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Leaf Decomposition in Dense Ombrophilous Forest in Different Altitudes and Climate Conditions

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Author(s):
Luciana Della Coletta
Total Authors: 1
Document type: Doctoral Thesis
Press: Piracicaba.
Institution: Universidade de São Paulo (USP). Centro de Energia Nuclear na Agricultura
Defense date:
Examining board members:
Luiz Antonio Martinelli; Janaína Braga do Carmo; José Leonardo de Moraes Gonçalves; Jorge Marcos de Moraes; Gabriela Bielefeld Nardoto
Advisor: Luiz Antonio Martinelli
Abstract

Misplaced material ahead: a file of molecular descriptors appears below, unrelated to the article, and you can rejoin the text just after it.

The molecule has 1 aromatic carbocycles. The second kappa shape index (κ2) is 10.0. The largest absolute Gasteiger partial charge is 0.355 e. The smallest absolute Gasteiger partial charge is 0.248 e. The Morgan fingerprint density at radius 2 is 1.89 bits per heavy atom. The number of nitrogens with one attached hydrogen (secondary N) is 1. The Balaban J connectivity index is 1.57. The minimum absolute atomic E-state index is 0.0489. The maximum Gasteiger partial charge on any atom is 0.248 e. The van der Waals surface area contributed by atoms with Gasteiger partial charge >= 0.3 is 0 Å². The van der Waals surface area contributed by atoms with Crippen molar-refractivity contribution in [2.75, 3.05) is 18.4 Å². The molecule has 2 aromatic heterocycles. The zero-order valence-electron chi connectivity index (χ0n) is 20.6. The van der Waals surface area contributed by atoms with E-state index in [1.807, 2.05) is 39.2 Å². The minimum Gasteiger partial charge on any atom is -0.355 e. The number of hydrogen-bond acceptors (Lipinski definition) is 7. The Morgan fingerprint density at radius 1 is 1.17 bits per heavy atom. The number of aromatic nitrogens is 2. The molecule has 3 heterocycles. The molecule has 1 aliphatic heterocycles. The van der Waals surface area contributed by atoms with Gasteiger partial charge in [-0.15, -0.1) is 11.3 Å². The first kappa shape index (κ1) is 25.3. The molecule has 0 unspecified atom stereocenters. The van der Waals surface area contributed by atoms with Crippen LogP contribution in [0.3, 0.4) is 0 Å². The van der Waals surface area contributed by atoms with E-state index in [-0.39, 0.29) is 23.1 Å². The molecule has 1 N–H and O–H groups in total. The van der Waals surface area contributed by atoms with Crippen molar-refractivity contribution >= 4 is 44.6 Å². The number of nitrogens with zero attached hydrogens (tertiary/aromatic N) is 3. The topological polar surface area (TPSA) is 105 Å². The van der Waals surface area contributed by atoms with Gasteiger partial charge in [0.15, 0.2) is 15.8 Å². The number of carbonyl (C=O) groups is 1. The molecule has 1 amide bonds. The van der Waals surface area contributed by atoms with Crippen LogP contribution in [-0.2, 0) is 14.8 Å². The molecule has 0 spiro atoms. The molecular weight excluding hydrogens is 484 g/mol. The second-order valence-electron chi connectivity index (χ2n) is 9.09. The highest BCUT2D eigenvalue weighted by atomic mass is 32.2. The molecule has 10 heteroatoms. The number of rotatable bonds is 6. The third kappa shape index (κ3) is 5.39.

Litter decomposition is a fundamental process that affects carbon (C) storage in the soil and nutrients availability for plants and microorganisms, impacting the distribution of species in a given ecosystem. The Dense Ombrophilous Forest, commonly known as Atlantic Forest, is located along the Brazilian coast and characterized by its high diversity and endemism. Among many botanic families existing in this ecosystem, the Fabaceae family has great importance because it is very abundant and well distributed and also plays an important role in the terrestrial nitrogen (N) cycle. The objective of this study was to investigate decomposition rates and changes in inorganic and organic litter composition throughout this process in two forest physiognomies (Lowland vs. Montane) located in different altitudes (100 m vs. 1000 m). Studies realized along an altitudinal gradient in different vegetation formations of Dense Ombrophilous Forest indicate significant differences in N availability in the soil of different altitudes, and contrasting differences in air temperature. These differences can influence leaf decomposition, which interferes in the decomposition process. One of the experiments with litter bags were set at the beginning of the dry season and another at the beginning of the wet season, each one with duration of one year. The species selected for this study belong to the Fabaceae family (Inga lanceifolia and Swartzia simplex var. grandiflora) and were compared to another species of the Monimiaceae family (Molinedia schottiana). The decomposition rates, lignin, cellulose, hemicellulose and nitrogen degradation were faster in legume than non-legume in Lowland forest. On the other hand, there was no difference in decomposition rates between M. schottiana and I. lanceifolia in Montane forest. But, comparing M. schottiana specie, a common non-legume in the two altitudes, this specie decomposed faster in Lowland than Montane forest. In Lowland forest, not only higher temperatures, but also the different chemical characteristics, such as high nitrogen content and low C:N ratio in the legume litter could accelerate the decomposition processes in this forest, in addition, lower polyphenols concentration in M. schottiana in Lowland compared to Montane forest can also favored the high decay rates in Lowland forest. Therefore, the litter chemical characteristics also appear to regulate the decomposition rates (AU)